Gymnastics: Gone is the perfect 10
When the gymnastics competition in Beijing starts on August 9, don't look for anyone to bring back memories of Nadia Comaneci's perfect 10. Or even a 9.5.
Now top scores run in the 16s and - rarely - low 17s.
In 2006, the International Gymnastics Federation began using a new scoring system. A gymnast's total score is now a combination of two parts - one for the difficulty of the routine and one for how well the routine is executed. Rather than being limited to a maximum score of 10, new scores are open-ended.
At the 2007 World Championships, winning scores ranged from 15.250 to 16.350 for the women on four apparatuses, and 16.150 to 16.700 for the men on six.
FIG looked at revamping the scoring system after scoring irregularities at the 2004 Olympics in Athens. In the high bar, defending gold medalist Aleksei Nemov failed to medal after performing what many argued was a flawless routine with six release moves. His biggest error was a step on his landing. He was originally given a score of 9.725, but two judges revised their scores after the crowd protested loudly. His new score was 9.762, which put him in fifth.
Paul Hamm performed a less difficult routine - he did only three release moves - and also made a small step on landing, but his score of 9.812 put him in second.
The new scoring system definitively rewards more difficult routines.
Here are the basics of how it works: The total score is the sum of a difficulty score - referred to by the gymnasts as the A-panel score - and an execution score - called the B-panel score.
Difficulty score (A-panel score): The difficulty score is determined by two judges who total values for the 10 most difficult skills in a routine, including the dismount. Each skill has a pre-determined value depending on its difficulty. The judges determine the difficulty score during an athlete's performance, not beforehand, in case a skill is performed in such a way that it does not meet the technical requirements for that skill.
Under the old scoring system, the difficulty of a routine was called the start value with a maximum of 10 points. Under the new system, the difficulty score includes points for connecting difficult skills and points for required elements. By separating it from the overall score, gymnasts and spectators can more readily see how routines differ from gymnast to gymnast.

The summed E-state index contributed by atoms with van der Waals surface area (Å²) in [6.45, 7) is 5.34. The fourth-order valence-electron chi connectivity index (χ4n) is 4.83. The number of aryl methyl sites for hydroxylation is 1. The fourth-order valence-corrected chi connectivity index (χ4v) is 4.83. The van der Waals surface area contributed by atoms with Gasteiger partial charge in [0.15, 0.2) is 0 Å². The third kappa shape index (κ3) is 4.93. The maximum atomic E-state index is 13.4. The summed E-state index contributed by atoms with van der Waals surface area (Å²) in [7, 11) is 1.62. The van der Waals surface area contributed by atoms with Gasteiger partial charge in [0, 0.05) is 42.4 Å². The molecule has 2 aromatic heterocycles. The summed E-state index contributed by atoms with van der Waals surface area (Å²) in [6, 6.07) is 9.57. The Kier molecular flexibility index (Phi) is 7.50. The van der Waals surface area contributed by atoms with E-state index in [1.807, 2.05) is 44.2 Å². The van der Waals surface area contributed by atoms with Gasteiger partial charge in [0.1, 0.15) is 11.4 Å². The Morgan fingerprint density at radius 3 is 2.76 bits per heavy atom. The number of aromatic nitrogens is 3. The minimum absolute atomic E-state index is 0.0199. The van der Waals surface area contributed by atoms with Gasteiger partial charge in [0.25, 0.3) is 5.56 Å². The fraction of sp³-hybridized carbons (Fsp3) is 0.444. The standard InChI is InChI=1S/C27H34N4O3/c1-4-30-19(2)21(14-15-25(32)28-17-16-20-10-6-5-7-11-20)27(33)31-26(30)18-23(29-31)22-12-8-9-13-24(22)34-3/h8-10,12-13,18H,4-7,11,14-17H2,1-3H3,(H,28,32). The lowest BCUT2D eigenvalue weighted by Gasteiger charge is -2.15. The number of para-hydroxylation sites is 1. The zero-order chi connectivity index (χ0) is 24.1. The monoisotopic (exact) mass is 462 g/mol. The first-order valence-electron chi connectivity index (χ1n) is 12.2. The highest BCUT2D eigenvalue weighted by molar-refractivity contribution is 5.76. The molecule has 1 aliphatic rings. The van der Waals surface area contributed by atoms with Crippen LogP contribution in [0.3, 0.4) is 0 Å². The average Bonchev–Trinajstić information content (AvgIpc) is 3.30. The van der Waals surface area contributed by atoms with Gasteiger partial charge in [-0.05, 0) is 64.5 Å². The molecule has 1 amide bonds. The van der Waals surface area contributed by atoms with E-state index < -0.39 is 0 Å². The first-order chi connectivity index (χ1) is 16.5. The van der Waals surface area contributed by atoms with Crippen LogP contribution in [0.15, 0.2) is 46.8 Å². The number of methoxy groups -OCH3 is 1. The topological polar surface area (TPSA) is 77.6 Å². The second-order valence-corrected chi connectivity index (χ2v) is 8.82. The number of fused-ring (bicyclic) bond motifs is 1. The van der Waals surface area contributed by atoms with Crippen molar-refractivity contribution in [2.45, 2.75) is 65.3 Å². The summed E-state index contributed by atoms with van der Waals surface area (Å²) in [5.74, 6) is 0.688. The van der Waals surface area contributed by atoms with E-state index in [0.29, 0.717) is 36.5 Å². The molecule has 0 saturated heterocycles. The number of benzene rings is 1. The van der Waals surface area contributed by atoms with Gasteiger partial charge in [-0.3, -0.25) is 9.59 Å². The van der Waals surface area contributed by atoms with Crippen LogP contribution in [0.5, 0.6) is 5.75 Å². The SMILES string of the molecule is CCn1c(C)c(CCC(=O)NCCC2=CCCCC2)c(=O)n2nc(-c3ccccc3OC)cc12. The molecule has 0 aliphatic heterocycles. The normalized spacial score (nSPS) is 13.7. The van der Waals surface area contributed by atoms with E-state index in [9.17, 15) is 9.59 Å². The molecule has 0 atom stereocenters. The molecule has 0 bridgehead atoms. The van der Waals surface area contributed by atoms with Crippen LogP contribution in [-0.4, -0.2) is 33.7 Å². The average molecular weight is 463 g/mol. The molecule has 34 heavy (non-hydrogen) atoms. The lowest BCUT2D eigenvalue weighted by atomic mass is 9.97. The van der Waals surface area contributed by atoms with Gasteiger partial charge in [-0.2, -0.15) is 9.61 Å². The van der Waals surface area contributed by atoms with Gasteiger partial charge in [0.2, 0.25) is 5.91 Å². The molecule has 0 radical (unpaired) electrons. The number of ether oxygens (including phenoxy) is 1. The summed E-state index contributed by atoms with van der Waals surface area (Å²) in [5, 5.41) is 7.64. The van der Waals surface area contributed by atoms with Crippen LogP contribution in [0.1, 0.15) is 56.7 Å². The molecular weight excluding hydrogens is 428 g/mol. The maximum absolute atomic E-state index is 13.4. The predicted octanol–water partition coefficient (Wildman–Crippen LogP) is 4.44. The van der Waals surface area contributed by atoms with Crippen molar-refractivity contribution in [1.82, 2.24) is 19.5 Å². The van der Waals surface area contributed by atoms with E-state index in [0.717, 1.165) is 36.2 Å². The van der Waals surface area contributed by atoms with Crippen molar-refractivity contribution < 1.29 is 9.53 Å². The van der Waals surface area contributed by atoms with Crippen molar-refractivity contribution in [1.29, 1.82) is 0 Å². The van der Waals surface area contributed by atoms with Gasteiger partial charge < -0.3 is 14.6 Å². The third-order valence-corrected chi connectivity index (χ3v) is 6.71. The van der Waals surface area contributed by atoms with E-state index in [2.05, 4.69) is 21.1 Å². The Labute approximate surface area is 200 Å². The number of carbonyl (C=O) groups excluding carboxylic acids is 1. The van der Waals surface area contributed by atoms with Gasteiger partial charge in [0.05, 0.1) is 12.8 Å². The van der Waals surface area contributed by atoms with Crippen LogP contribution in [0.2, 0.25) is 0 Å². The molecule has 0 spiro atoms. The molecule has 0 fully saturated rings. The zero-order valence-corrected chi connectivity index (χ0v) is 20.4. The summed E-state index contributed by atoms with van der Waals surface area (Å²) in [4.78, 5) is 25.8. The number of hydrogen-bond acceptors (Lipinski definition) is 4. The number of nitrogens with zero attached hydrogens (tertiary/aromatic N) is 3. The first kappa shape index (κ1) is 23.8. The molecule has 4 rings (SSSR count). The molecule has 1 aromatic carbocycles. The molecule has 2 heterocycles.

At the Olympic Trials, top difficulty scores for the men ranged from 6.600 to 7.000 in the vault; for the women, 6.900 on the balance beam to an astonishing 7.700 in uneven bars.
Execution score (B-panel score): The execution score begins at 10, and six judges make deductions for errors in technique, execution, and artistry. A small error nets a 0.1-point deduction, while a fall is an automatic 0.8-point deduction. Previously, a fall led to 0.5 points off the final score.
Under the old scoring system, judges started at zero and added deductions, then subtracted this amount from the start value.
Scores around 9.5 to 9.6 are common in the finals, and the perfect 10 is far more elusive.
Total score: Add the difficulty score (e.g, 6.600) to the execution score (e.g., 9.500), and the final score in this example is 16.100.
As a comparison between the old scoring system and new, USA Gymnastics uses Carly Patterson's balance beam routine from the overall competition at the 2004 Olympics. Her score of 9.725 won both the balance beam portion and helped pull her into first in the all-around event.
Under the new scoring system, her routine would have earned her a 6.4 for difficulty and a 9.3 for execution, or 15.7 total points.